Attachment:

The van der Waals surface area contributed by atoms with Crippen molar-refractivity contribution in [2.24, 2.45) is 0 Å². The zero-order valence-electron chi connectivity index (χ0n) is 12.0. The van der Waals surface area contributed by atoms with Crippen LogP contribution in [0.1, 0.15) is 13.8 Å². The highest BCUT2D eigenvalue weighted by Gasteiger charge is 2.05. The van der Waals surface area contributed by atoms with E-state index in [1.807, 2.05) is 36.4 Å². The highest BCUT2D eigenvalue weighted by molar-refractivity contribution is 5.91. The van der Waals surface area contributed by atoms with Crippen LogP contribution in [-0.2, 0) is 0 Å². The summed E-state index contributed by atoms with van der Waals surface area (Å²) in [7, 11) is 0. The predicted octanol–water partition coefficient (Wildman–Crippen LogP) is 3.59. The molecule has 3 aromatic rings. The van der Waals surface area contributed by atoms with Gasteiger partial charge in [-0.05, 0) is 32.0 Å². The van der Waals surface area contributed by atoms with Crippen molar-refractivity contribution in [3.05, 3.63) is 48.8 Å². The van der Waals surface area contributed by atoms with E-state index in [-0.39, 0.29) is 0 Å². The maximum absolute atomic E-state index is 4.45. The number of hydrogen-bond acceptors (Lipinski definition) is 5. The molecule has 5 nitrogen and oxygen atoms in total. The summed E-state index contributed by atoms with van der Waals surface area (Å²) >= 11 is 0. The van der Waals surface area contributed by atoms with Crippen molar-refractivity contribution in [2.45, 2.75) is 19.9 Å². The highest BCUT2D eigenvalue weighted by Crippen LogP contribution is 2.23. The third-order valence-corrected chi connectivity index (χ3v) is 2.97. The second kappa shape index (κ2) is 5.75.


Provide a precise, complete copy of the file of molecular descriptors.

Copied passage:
The van der Waals surface area contributed by atoms with Crippen molar-refractivity contribution in [2.24, 2.45) is 0 Å². The zero-order valence-electron chi connectivity index (χ0n) is 12.0. The van der Waals surface area contributed by atoms with Crippen LogP contribution in [0.1, 0.15) is 13.8 Å². The highest BCUT2D eigenvalue weighted by Gasteiger charge is 2.05. The van der Waals surface area contributed by atoms with E-state index in [1.807, 2.05) is 36.4 Å². The highest BCUT2D eigenvalue weighted by molar-refractivity contribution is 5.91. The van der Waals surface area contributed by atoms with Crippen LogP contribution in [-0.2, 0) is 0 Å². The summed E-state index contributed by atoms with van der Waals surface area (Å²) in [7, 11) is 0. The predicted octanol–water partition coefficient (Wildman–Crippen LogP) is 3.59. The molecule has 3 aromatic rings. The van der Waals surface area contributed by atoms with Gasteiger partial charge in [-0.05, 0) is 32.0 Å². The van der Waals surface area contributed by atoms with Crippen molar-refractivity contribution in [3.05, 3.63) is 48.8 Å². The van der Waals surface area contributed by atoms with E-state index in [-0.39, 0.29) is 0 Å². The maximum absolute atomic E-state index is 4.45. The number of hydrogen-bond acceptors (Lipinski definition) is 5. The molecule has 5 nitrogen and oxygen atoms in total. The summed E-state index contributed by atoms with van der Waals surface area (Å²) >= 11 is 0. The van der Waals surface area contributed by atoms with Crippen molar-refractivity contribution in [2.45, 2.75) is 19.9 Å². The highest BCUT2D eigenvalue weighted by Crippen LogP contribution is 2.23. The third-order valence-corrected chi connectivity index (χ3v) is 2.97. The second kappa shape index (κ2) is 5.75.